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Vicarious Liability of Principal: Llyod Pauper v. Grace Smith and Corporation 1912

The case of Llyod Pauper v. Grace Smith and Corporation was judged by the House of Lords who shed new light on the matter of vicarious liability in a principle-agent relationship. It deals with the


The case of Llyod Pauper v. Grace Smith and Corporation was judged by the House of Lords who shed new light on the matter of vicarious liability in a principle-agent relationship. It deals with the now-established law that the master (principal) is liable for the wrongdoings of the servant (agent) in the course of his employment. The main argument of the case deals with the term, ‘benefit’, whether the principal is liable even when there is no benefit to him by the wrongs of the agent or not. Today, the concept as illustrated in the case is enshrined under Section 238 of the Indian Contract Act, 1872 which states any misrepresentation or fraud made by an agent acting on behalf of a principal in the course of business shall be treated as if such misrepresentation or fraud is done by the principal itself.


Mrs Emily Lloyd, the plaintiff had bought two freehold cottages at Ellesmere Port herself, after her husband’s death. To deal with matters of the property she went to Mr Frederick Smith who by profession is a solicitor and sole member of the firm of Grace, Smith & Co. On 11th January 1910, the plaintiff went to the office as she wanted some advice relating to her property as she was dissatisfied with her return on the property and that was when she met Sandles. He advised her to come the next day and bring the property papers to sell them.  Sandles, a clerk in the firm acted as an accredited representative and dealt with the issue of the property. Mrs Lloyd in the course of business, put all the legitimate business in the hands of the Sandles as he was a member of the firm and held the position of the managing clerk in Liverpool.  

The very next day, the plaintiff bought the deeds and gave them to Sandles. After receiving the documents, he went outside the office room to collect the paperwork. After twenty minutes with a clerk, he then returned and put forth two documents for Mrs Lloyd to sign. He induced her to sign to sell the property and get her money back. She signed without demur as she thought it was something that ‘had to sign before houses were sold.’ At that time Sandles gave her a receipt in his name. 14th  of the same month, she wrote to the firm that she has changed her mind and wished to cancel her instructions, and on the 17th  went to the office to ask for the actual receipt of her deeds. Her friend who had seen the receipt thought it was an odd form since it should have been in the name of the firm. Though Sandles who had the two documents as an armoury and the clerk as a witnessing shield stated that the property had been called in the mortgaged to the bank, transferred it and disposed of the proceeds from selling the property in paying off his debts. The documents signed by the plaintiff were documents of transfer of the mortgage to Sandles and expressed consideration of Mrs Llyod.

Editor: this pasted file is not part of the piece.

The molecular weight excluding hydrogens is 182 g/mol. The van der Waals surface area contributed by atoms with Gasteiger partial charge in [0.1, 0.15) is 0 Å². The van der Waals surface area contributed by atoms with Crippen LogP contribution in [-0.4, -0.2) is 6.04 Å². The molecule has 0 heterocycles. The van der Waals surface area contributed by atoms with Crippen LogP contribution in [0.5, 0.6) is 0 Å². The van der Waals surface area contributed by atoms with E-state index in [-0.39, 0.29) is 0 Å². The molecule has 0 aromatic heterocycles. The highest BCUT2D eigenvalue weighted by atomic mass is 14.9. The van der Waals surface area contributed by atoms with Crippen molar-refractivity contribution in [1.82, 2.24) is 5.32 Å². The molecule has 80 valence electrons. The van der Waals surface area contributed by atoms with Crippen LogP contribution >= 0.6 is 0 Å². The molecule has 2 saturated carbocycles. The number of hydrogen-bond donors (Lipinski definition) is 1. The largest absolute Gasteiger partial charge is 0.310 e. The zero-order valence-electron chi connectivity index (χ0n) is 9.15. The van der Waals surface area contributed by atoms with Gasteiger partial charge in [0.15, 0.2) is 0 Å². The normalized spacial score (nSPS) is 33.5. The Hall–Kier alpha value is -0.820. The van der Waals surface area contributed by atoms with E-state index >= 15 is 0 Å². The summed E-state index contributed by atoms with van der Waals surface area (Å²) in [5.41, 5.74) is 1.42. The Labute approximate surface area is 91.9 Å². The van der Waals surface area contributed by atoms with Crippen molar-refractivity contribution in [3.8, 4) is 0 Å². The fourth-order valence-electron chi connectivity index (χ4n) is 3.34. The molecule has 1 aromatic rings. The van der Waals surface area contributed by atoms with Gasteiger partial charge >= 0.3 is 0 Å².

• Whether the fraud committed for the benefit of the firm or the benefit of Sandles?
  • Whether the principal will be liable for the fraud committed by the servant? Was the servant acting in his course of employment while committing the crime?
  • Can a mortgage deed be revoked even if the defendant has a witness present?


The learned judges gave the judgment that upon receiving the certificate and instructions to sell the property and recover the mortgage debt, Sandles declared that he will act as a trustee of the documents necessary for the execution of Mrs Llyod on behalf of Grace, Smith & Company. Throughout the whole history of the transaction, Mrs Lloyd was under the pretext that Sandles is dealing as per the course of his employment. The client relied on Sandles as an agent who stated that he is acting on behalf of the company, the document in question is necessary to facilitate this. On selling real estate, the plaintiff has transferred the title signed to Sandles outside the scope of employment though they are unaware of it is a misrepresentation. As she has the right to rely on Sandles as an agent without even trying to read or try to understand the documents provided to her. Therefore, it seems to be an obvious statement of fraud that was committed in the process of Sandles’s employment and was not outside the scope of his agency.

Further, the court had also discussed Barwick v. English Joint Stock Bank (1867)  which was the precedent used to dictate that ‘the principal is not liable for the fraud of his agent unless the fraud is committed for the benefit of the principal.’